Abstract Following the 2006 Digital Energy Conference with its stimulating Lunch & Learn session on "Hurricane Preparedness," the SPE Gulf Coast Section's Digital Energy Study Group formed a Working Group to collect lessons learned during Hurricanes Katrina and Rita, which had a disastrous impact on the oil and gas industry along the U.S. Gulf Coast. Composed of crisis team leaders and business continuity professionals from major oil companies, independents, oilfield service companies and communications providers, the Working Group sought to identify a number of better practices to share with the global oil and gas industry in the form of a White Paper. This SPE paper is a synopsis of the better practices captured during three Working Group meetings, at which companies shared their Hurricane Katrina and Rita experiences and subsequent improvements they made to their natural disaster preparedness programs. These recommendations are consistent with the professional practices of both the Disaster Recovery Institute () and the Business Continuity Institute (). In most cases they provide an additional level of industry-specific detail to established practices. Introduction In 2005, Hurricanes Katrina and Rita disrupted oil production, transportation and refining, causing fuel prices to skyrocket. It is estimated that Hurricane Katrina alone caused $200 billion worth of damage and decreased the Gross Domestic Product (GDP) of the United States by 0.4%. Power outages, flooding, and destruction by winds and waves wreaked havoc on offshore platforms, pipelines and coastal refineries, as well as offices and workers' homes. Impacts were felt by all of the member companies when the levees broke in New Orleans after Katrina and when Rita was a Category 5 bearing down on Houston, causing mass evacuations of people and confusion. These impacts were not only felt regionally, but globally by these institutions. Here are some horror stories shared by members of the Working Group: At several companies, the Houston office was the network hub for other offices in other cities and even overseas. When the Houston office had to be shut down in advance of Hurricane Rita, e-mail and technical application services were down for several days, impacting other sites around the globe. Communications were limited to satellite phones and dial-tone e-mail accounts, resulting in delayed decision-making. Shutting down another Houston office impacted network connectivity at 120 global sites, affecting thousands of employees in addition to the many families impacted directly by the hurricanes. One company noted that the location of the data center (at an outsourced provider) was only known by a few key IT personnel, and when these staff members were unreachable after Hurricane Katrina, the back-up personnel from the corporate office could not locate the data center. One key employee with knowledge of how to connect international networks was stuck in a traffic jam on I-45 trying to get from Houston to Dallas, and several foreign offices were without e-mail and other systems for 20 hours. Cell phone demand exceeded system capacity, and service providers were unable to handle the call volume. Additionally, cell towers and providers were damaged by wind, waves and flooding, making cell phone and text messaging use impossible. Employee, contractor and vendor communications were impacted by the overloaded communication circuits, which complicated the ability to locate employees and/or assets to aid in the recovery of services after the hurricanes. A generator was available to power IT systems in the data center, but the generator was not configured to power the air conditioning system, so equipment overheated and had to be shut down.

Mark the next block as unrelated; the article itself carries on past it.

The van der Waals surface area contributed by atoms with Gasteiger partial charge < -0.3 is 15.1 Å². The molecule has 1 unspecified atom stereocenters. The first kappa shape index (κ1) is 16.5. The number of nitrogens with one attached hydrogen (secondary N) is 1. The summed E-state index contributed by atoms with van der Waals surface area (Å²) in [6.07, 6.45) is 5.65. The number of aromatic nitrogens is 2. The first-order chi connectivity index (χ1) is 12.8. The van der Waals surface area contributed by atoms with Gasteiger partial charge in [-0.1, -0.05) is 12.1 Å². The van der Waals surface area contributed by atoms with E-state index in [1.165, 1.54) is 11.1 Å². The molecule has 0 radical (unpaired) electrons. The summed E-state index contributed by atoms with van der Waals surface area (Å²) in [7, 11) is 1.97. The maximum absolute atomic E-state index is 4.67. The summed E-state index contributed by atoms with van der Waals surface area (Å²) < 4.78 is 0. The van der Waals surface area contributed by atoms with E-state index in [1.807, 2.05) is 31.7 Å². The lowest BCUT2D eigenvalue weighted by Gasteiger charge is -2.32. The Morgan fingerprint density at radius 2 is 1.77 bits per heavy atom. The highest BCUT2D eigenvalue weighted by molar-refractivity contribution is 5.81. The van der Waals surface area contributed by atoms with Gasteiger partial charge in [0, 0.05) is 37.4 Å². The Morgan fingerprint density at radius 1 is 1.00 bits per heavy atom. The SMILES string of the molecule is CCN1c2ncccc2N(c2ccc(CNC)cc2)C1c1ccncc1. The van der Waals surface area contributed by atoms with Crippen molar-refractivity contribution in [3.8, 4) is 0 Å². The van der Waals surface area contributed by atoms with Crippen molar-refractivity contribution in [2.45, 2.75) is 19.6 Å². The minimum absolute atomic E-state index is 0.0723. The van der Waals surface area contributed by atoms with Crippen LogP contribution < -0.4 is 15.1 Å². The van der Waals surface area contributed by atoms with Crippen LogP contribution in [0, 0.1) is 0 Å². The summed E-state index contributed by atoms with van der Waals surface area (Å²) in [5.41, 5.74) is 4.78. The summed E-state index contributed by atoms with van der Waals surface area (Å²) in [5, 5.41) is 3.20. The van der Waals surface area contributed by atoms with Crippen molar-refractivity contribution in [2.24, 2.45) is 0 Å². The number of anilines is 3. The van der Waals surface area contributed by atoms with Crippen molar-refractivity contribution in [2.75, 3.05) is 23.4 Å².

Abstract Petroliam Nasional Berhad (PETRONAS) has long realized the importance of real-time drilling data. The company utilizes the technology to monitor rig site operations. An in-house real-time surveillance-monitoring centre, called the Smart Drilling Optimization Monitoring Centre (Smart DOMC), was established in 2010 within the company’s headquarters. The centre’s real-time environment was fully managed by a single service-company: data aggregated on the rig site was kept in the service company’s server, in the service company’s proprietary format, and only accessible to the drilling engineering team via the service company’s web-based application. This approach forced PETRONAS to be wholly reliant on the service-company’s own technical application and service, with no ownership or control of (the company’s) real-time data architectures, and only nominal visibility of dataflow and management. In line with the company’s Integrated Operations (IO) initiative and driven by the company’s increasing amount of operations, the availability of a standardized independent real-time data management infrastructure became a critical component in order to facilitate seamless flow of real-time technical data transparently throughout the organization, particularly within the Smart DOMC and the operation team’s disbursed workplaces. Thus, in 2014, the Real Time Well Solution was implemented. The new solution is an enterprise real-time data management solution with web-based delivery, which leverages the Wellsite Information Transfer Standard Markup Language (WITSML) as the standard format for the exchange of data. It is a secure infrastructure wholly resident within PETRONAS IT environment, which consists of clustered database servers with load balancing and failover backup servers ensuring high-availability, and capable of facilitating the flow of real-time drilling data from multiple rig sites, for the company’s domestic and international operations. It offers advanced customizable web-based features for domain experts to view real-time drilling data, through the standard web-browser and mobile devices. This paper will describe PETRONAS Real Time Well Solution and the three main challenges faced in implementing the new solution. Four case histories detailing the utilization of the WITSML infrastructure during critical well construction operations will also be reviewed. With the new System, PETRONAS is able to implement industry-accepted and non-proprietary standard in accessing real-time information, take immediate ownership and better control of data aggregated on rig sites, and integrate real-time information with existing corporate third-party applications.